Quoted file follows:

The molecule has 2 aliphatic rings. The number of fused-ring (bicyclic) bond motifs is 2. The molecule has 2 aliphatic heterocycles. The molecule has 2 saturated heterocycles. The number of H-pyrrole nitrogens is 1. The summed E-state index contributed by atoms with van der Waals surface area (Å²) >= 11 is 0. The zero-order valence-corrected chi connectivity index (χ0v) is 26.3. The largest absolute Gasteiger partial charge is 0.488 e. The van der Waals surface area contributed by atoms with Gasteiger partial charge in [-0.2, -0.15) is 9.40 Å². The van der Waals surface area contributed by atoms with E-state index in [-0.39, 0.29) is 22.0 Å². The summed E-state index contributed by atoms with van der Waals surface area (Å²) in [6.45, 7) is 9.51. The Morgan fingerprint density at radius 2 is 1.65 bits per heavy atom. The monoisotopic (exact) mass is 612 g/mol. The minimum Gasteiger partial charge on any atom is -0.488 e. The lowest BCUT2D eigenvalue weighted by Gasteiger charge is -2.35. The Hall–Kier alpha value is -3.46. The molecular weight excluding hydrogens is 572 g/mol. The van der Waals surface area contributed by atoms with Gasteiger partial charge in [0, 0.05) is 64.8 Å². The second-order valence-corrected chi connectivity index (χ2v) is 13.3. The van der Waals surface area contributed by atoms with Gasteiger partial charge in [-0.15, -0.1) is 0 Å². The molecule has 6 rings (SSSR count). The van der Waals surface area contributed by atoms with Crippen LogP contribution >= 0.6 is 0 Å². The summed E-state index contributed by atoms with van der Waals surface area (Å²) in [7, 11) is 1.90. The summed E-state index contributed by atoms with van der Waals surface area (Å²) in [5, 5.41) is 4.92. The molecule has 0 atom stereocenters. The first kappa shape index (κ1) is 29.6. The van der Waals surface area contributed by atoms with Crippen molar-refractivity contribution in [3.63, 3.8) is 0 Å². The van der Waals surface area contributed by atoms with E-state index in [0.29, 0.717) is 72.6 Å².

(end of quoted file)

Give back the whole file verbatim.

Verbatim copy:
The molecule has 2 aliphatic rings. The number of fused-ring (bicyclic) bond motifs is 2. The molecule has 2 aliphatic heterocycles. The molecule has 2 saturated heterocycles. The number of H-pyrrole nitrogens is 1. The summed E-state index contributed by atoms with van der Waals surface area (Å²) >= 11 is 0. The zero-order valence-corrected chi connectivity index (χ0v) is 26.3. The largest absolute Gasteiger partial charge is 0.488 e. The van der Waals surface area contributed by atoms with Gasteiger partial charge in [-0.2, -0.15) is 9.40 Å². The van der Waals surface area contributed by atoms with E-state index in [-0.39, 0.29) is 22.0 Å². The summed E-state index contributed by atoms with van der Waals surface area (Å²) in [6.45, 7) is 9.51. The Morgan fingerprint density at radius 2 is 1.65 bits per heavy atom. The monoisotopic (exact) mass is 612 g/mol. The minimum Gasteiger partial charge on any atom is -0.488 e. The lowest BCUT2D eigenvalue weighted by Gasteiger charge is -2.35. The Hall–Kier alpha value is -3.46. The molecular weight excluding hydrogens is 572 g/mol. The van der Waals surface area contributed by atoms with Gasteiger partial charge in [0, 0.05) is 64.8 Å². The second-order valence-corrected chi connectivity index (χ2v) is 13.3. The van der Waals surface area contributed by atoms with Gasteiger partial charge in [-0.15, -0.1) is 0 Å². The molecule has 6 rings (SSSR count). The van der Waals surface area contributed by atoms with Crippen LogP contribution >= 0.6 is 0 Å². The summed E-state index contributed by atoms with van der Waals surface area (Å²) in [7, 11) is 1.90. The summed E-state index contributed by atoms with van der Waals surface area (Å²) in [5, 5.41) is 4.92. The molecule has 0 atom stereocenters. The first kappa shape index (κ1) is 29.6. The van der Waals surface area contributed by atoms with Crippen molar-refractivity contribution in [3.63, 3.8) is 0 Å². The van der Waals surface area contributed by atoms with E-state index in [0.29, 0.717) is 72.6 Å².